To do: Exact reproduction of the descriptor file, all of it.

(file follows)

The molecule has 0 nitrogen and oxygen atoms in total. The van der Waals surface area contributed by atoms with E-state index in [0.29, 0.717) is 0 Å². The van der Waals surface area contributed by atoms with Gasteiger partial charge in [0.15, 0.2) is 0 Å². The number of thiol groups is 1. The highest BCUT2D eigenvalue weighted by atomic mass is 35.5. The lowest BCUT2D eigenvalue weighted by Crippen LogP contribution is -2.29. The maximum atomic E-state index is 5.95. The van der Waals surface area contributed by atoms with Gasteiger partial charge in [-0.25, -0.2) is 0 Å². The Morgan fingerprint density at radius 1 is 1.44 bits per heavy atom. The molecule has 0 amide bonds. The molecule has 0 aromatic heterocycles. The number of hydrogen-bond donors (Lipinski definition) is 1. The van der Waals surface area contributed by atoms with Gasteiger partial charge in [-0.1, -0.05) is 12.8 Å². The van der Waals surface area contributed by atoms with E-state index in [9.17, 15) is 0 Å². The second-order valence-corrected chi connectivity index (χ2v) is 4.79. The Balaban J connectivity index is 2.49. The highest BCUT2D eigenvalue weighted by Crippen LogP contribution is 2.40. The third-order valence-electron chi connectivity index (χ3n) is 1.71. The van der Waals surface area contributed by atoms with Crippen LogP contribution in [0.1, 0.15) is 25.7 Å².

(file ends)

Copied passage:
The molecule has 0 nitrogen and oxygen atoms in total. The van der Waals surface area contributed by atoms with E-state index in [0.29, 0.717) is 0 Å². The van der Waals surface area contributed by atoms with Gasteiger partial charge in [0.15, 0.2) is 0 Å². The number of thiol groups is 1. The highest BCUT2D eigenvalue weighted by atomic mass is 35.5. The lowest BCUT2D eigenvalue weighted by Crippen LogP contribution is -2.29. The maximum atomic E-state index is 5.95. The van der Waals surface area contributed by atoms with Gasteiger partial charge in [-0.25, -0.2) is 0 Å². The Morgan fingerprint density at radius 1 is 1.44 bits per heavy atom. The molecule has 0 amide bonds. The molecule has 0 aromatic heterocycles. The number of hydrogen-bond donors (Lipinski definition) is 1. The van der Waals surface area contributed by atoms with Gasteiger partial charge in [-0.1, -0.05) is 12.8 Å². The van der Waals surface area contributed by atoms with E-state index in [9.17, 15) is 0 Å². The second-order valence-corrected chi connectivity index (χ2v) is 4.79. The Balaban J connectivity index is 2.49. The highest BCUT2D eigenvalue weighted by Crippen LogP contribution is 2.40. The third-order valence-electron chi connectivity index (χ3n) is 1.71. The van der Waals surface area contributed by atoms with Crippen LogP contribution in [0.1, 0.15) is 25.7 Å².